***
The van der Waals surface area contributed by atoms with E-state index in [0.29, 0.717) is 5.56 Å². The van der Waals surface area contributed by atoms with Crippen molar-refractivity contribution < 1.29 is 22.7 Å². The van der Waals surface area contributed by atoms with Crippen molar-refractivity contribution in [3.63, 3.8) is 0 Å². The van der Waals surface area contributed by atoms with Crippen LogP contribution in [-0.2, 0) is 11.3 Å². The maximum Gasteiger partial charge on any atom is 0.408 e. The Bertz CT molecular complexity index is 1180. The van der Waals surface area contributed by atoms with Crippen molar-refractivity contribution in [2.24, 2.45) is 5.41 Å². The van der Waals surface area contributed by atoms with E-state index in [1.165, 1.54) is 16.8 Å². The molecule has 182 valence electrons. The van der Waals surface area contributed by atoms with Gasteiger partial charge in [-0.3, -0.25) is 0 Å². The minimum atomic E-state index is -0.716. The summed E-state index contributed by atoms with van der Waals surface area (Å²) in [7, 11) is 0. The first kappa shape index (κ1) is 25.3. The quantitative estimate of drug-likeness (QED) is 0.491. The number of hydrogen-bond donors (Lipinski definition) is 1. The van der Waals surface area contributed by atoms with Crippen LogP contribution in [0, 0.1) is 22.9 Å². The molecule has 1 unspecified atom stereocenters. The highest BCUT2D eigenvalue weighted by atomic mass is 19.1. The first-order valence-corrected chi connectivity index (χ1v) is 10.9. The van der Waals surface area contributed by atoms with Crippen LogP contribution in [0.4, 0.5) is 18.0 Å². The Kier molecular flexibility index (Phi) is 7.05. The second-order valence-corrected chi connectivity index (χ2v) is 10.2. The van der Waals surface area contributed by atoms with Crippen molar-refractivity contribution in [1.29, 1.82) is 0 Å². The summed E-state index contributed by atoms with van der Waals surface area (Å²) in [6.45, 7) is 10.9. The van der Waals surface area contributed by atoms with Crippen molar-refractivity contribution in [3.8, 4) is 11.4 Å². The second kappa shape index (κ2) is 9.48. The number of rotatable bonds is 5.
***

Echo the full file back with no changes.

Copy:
The van der Waals surface area contributed by atoms with E-state index in [0.29, 0.717) is 5.56 Å². The van der Waals surface area contributed by atoms with Crippen molar-refractivity contribution < 1.29 is 22.7 Å². The van der Waals surface area contributed by atoms with Crippen molar-refractivity contribution in [3.63, 3.8) is 0 Å². The van der Waals surface area contributed by atoms with Crippen LogP contribution in [-0.2, 0) is 11.3 Å². The maximum Gasteiger partial charge on any atom is 0.408 e. The Bertz CT molecular complexity index is 1180. The van der Waals surface area contributed by atoms with Crippen molar-refractivity contribution in [2.24, 2.45) is 5.41 Å². The van der Waals surface area contributed by atoms with E-state index in [1.165, 1.54) is 16.8 Å². The molecule has 182 valence electrons. The van der Waals surface area contributed by atoms with Gasteiger partial charge in [-0.3, -0.25) is 0 Å². The minimum atomic E-state index is -0.716. The summed E-state index contributed by atoms with van der Waals surface area (Å²) in [7, 11) is 0. The first kappa shape index (κ1) is 25.3. The quantitative estimate of drug-likeness (QED) is 0.491. The number of hydrogen-bond donors (Lipinski definition) is 1. The van der Waals surface area contributed by atoms with Crippen LogP contribution in [0, 0.1) is 22.9 Å². The molecule has 1 unspecified atom stereocenters. The highest BCUT2D eigenvalue weighted by atomic mass is 19.1. The first-order valence-corrected chi connectivity index (χ1v) is 10.9. The van der Waals surface area contributed by atoms with Crippen LogP contribution in [0.4, 0.5) is 18.0 Å². The Kier molecular flexibility index (Phi) is 7.05. The second-order valence-corrected chi connectivity index (χ2v) is 10.2. The van der Waals surface area contributed by atoms with Crippen molar-refractivity contribution in [1.29, 1.82) is 0 Å². The summed E-state index contributed by atoms with van der Waals surface area (Å²) in [6.45, 7) is 10.9. The van der Waals surface area contributed by atoms with Crippen molar-refractivity contribution in [3.8, 4) is 11.4 Å². The second kappa shape index (κ2) is 9.48. The number of rotatable bonds is 5.